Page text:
For the great reference works of the English language, the beginnings were often surprisingly modest. Encyclopedia Britannica was first published on this day in 1768 in Edinburgh, Scotland: part of the Scottish enlightenment. Webster’s dictionary got its beginnings with a single infantrymen of the American Revolution, who went on to codify what would become the standardized system of spelling for “American English“. In Noah Webster’s dictionary, ‘colour’ became ‘color’, and programme’ became ‘program’, a novel concept at a time when the thought of a “correct“ way of spelling, was a new and unfamiliar idea.
Among the entire catalog of works there is no tale so queer as the Oxford English dictionary, and the convicted murderer who helped bring it into being. From an insane asylum, no less.
Dissatisfied with what were at that time a spare four reference works including Webster’s dictionary, the Philological society of London first discussed what was to become the standard reference work of the English language, in 1857. The work was expected to take 10 years in compilation and cover some 64,000 pages. The editors were off by sixty years. Five years into the project, the team had made it all the way to “ant“.
William Chester Minor was a physician around this time, serving the Union army during the American Civil War.
The role of this experience in the man’s later psychosis, is impossible to know. Minor was in all likelihood a paranoid schizophrenic, a condition poorly understood in his day.
As a combat surgeon, Minor saw things that no man was ever meant to see. Terrible mutilation was inflicted on both sides at the 1864 Battle of the Wilderness. Hundreds were wounded and unable to get out of the way of the brush fire, burning alive those sufferers too broken to move, before the horrified eyes of comrades and enemies, alike. One soldier would later write: It was as though “hell itself had usurped the place of earth“.
Dr. Minor was ordered to brand the forehead of an Irish deserter, with the letter “D”. The episode scarred the soldier, and left the doctor with paranoid delusions that the Irish were coming to ‘get him’.
As a child born to New England missionaries working in Ceylon, Minor was well adjusted to the idea of foreign travel, as a means of dealing with travail. He took a military pension and moved to London in 1871, to escape the demons who were by that time, closing in.
One day, Minor shot and killed one George Merritt, a stoker who was walking to work. He believed the man had broken into his room. The trial was published widely, the “Lambeth Tragedy” revealing the full extent of Minor’s delusional state, to the public.
Minor was judged not guilty on grounds of insanity, and remanded “until Her Majesty’s Pleasure be known”, to the Broadmoor institution for the criminally insane. Victorian England was by no means ‘enlightened’ by modern standards, and inmates were always referred to as ‘criminals’ and ‘lunatics’. Never as ‘patients’. Yet Broadmoor, located on 290 acres in the village of Crowthorne in Berkshire was England’s newest such asylum, and a long way from previous such institutions.
Minor was housed in block 2, the “Swell Block”, where his military pension and family wealth afforded him two rooms, instead of the usual one. In time, Minor acquired so many books that one room was converted to a library. Surprisingly, it was Merritt’s widow Eliza, who delivered many of the books. The pair became friends, and Minor used a portion of his wealth to “pay” for his crime, and to help the widow raise her six kids.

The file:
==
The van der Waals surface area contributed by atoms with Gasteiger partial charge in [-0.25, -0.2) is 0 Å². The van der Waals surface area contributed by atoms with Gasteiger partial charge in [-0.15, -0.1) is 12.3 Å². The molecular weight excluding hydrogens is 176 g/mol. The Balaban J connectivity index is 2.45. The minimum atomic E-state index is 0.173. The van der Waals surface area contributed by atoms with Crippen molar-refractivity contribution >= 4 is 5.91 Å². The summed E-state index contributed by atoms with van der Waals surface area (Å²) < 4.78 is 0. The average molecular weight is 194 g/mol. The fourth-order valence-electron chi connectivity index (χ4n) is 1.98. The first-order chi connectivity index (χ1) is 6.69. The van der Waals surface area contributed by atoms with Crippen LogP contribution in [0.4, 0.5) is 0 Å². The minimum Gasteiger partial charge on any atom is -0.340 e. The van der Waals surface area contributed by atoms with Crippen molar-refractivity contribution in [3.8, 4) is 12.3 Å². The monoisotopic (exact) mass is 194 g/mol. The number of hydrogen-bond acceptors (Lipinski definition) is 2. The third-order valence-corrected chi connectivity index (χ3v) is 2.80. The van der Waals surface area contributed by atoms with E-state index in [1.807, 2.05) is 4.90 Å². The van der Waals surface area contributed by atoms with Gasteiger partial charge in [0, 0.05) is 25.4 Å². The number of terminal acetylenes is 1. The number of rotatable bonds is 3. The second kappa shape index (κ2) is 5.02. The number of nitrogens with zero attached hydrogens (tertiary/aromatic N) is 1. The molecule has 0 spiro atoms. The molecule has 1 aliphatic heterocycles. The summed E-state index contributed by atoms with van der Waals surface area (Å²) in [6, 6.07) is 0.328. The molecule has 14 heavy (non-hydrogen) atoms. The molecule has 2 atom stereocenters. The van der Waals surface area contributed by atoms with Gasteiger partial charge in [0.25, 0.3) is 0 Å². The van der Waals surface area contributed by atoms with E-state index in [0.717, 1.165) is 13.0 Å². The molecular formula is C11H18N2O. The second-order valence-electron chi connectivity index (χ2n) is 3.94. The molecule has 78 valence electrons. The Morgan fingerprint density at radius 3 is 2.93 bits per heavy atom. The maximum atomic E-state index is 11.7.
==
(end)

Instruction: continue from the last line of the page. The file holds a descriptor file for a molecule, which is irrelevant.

Dr. James Murray assumed editorship of the “Big Dictionary” of English in 1879, and issued an appeal in magazines and newspapers, for outside contributions. Whether this seemed a shot at redemption to William Minor or merely something to do with his time is anyone’s guess, but Minor had nothing but time. And books.
William Minor collected his first quotation in 1880 and continued to do so for twenty years, always signing his submissions: Broadmoor, Crowthorne, Berkshire.
The scope of the man’s work was prodigious, he himself an enigma, assumed to be some country gentlemen. Perhaps one of the overseers, at the asylum.
In 1897, “The Surgeon of Crowthorne” failed to attend the Great Dictionary dinner. Dr. Murray decided to meet his mysterious contributor in person and finally did so, four years later. In his cell. Oh, to have been a fly on the wall, when this Oxford don was ushered into the office of Broadmoor’s director, only to learn that the man he looked for, was an inmate.
Dr. Minor would carefully index and document each entry, which editors compared with the earliest such word use submitted by other lexicographers. In this manner, over 10,000 of his submissions made it into the finished work, including the words ‘colander’, ‘countenance’ and ‘ulcerated’.
By 1902, Minor’s paranoid delusions had crowded out his mind. His submissions came to an end. What monsters lurked inside the man’s head is anyone’s guess. Home Secretary Winston Churchill ordered Minor to be removed back home to the United States, following a 1910 episode in which Minor emasculated himself, with a knife.
The madman lived out the last ten years of his life, in various institutions for the criminally insane. William Chester Minor died in 1920 and went to his rest in a small inauspicious grave, in Connecticut.
Over seventy years in compilation, only one single individual is credited with more entries to the greatest reference work in the history of the English language, than this one murderer, working from a home for lunatics.
Feature image, top of page: Dr. Murray and his Oxford University editorial team, 1915. H/T allthatsinteresting.com
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